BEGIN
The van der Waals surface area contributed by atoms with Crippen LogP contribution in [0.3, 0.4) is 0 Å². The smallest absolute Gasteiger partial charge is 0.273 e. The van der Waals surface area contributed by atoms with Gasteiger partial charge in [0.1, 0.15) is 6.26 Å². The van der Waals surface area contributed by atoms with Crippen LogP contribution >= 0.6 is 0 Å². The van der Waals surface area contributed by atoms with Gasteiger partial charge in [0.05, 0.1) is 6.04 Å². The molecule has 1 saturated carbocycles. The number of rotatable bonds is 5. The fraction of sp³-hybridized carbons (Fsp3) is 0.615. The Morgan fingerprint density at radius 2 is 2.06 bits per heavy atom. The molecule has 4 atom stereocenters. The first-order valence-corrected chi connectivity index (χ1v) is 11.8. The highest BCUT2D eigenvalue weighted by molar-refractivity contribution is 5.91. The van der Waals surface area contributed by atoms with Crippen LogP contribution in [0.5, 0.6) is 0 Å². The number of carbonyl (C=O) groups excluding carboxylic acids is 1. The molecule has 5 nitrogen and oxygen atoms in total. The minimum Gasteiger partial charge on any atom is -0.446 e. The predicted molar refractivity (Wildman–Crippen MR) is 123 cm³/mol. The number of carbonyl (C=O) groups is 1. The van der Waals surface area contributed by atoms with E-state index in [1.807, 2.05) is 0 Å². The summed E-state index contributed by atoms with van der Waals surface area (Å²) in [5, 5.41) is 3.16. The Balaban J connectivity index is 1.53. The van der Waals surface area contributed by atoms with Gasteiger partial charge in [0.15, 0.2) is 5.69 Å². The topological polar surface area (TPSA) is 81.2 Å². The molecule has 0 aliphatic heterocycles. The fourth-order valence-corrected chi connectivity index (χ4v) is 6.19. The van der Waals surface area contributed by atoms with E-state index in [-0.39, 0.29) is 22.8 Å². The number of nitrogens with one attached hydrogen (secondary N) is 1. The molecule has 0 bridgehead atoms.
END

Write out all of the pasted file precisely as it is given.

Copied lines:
The van der Waals surface area contributed by atoms with Crippen LogP contribution in [0.3, 0.4) is 0 Å². The smallest absolute Gasteiger partial charge is 0.273 e. The van der Waals surface area contributed by atoms with Gasteiger partial charge in [0.1, 0.15) is 6.26 Å². The van der Waals surface area contributed by atoms with Crippen LogP contribution >= 0.6 is 0 Å². The van der Waals surface area contributed by atoms with Gasteiger partial charge in [0.05, 0.1) is 6.04 Å². The molecule has 1 saturated carbocycles. The number of rotatable bonds is 5. The fraction of sp³-hybridized carbons (Fsp3) is 0.615. The Morgan fingerprint density at radius 2 is 2.06 bits per heavy atom. The molecule has 4 atom stereocenters. The first-order valence-corrected chi connectivity index (χ1v) is 11.8. The highest BCUT2D eigenvalue weighted by molar-refractivity contribution is 5.91. The van der Waals surface area contributed by atoms with Crippen LogP contribution in [0.5, 0.6) is 0 Å². The number of carbonyl (C=O) groups excluding carboxylic acids is 1. The molecule has 5 nitrogen and oxygen atoms in total. The minimum Gasteiger partial charge on any atom is -0.446 e. The predicted molar refractivity (Wildman–Crippen MR) is 123 cm³/mol. The number of carbonyl (C=O) groups is 1. The van der Waals surface area contributed by atoms with E-state index in [1.807, 2.05) is 0 Å². The summed E-state index contributed by atoms with van der Waals surface area (Å²) in [5, 5.41) is 3.16. The Balaban J connectivity index is 1.53. The van der Waals surface area contributed by atoms with Gasteiger partial charge in [0.15, 0.2) is 5.69 Å². The topological polar surface area (TPSA) is 81.2 Å². The molecule has 0 aliphatic heterocycles. The fourth-order valence-corrected chi connectivity index (χ4v) is 6.19. The van der Waals surface area contributed by atoms with E-state index in [-0.39, 0.29) is 22.8 Å². The number of nitrogens with one attached hydrogen (secondary N) is 1. The molecule has 0 bridgehead atoms.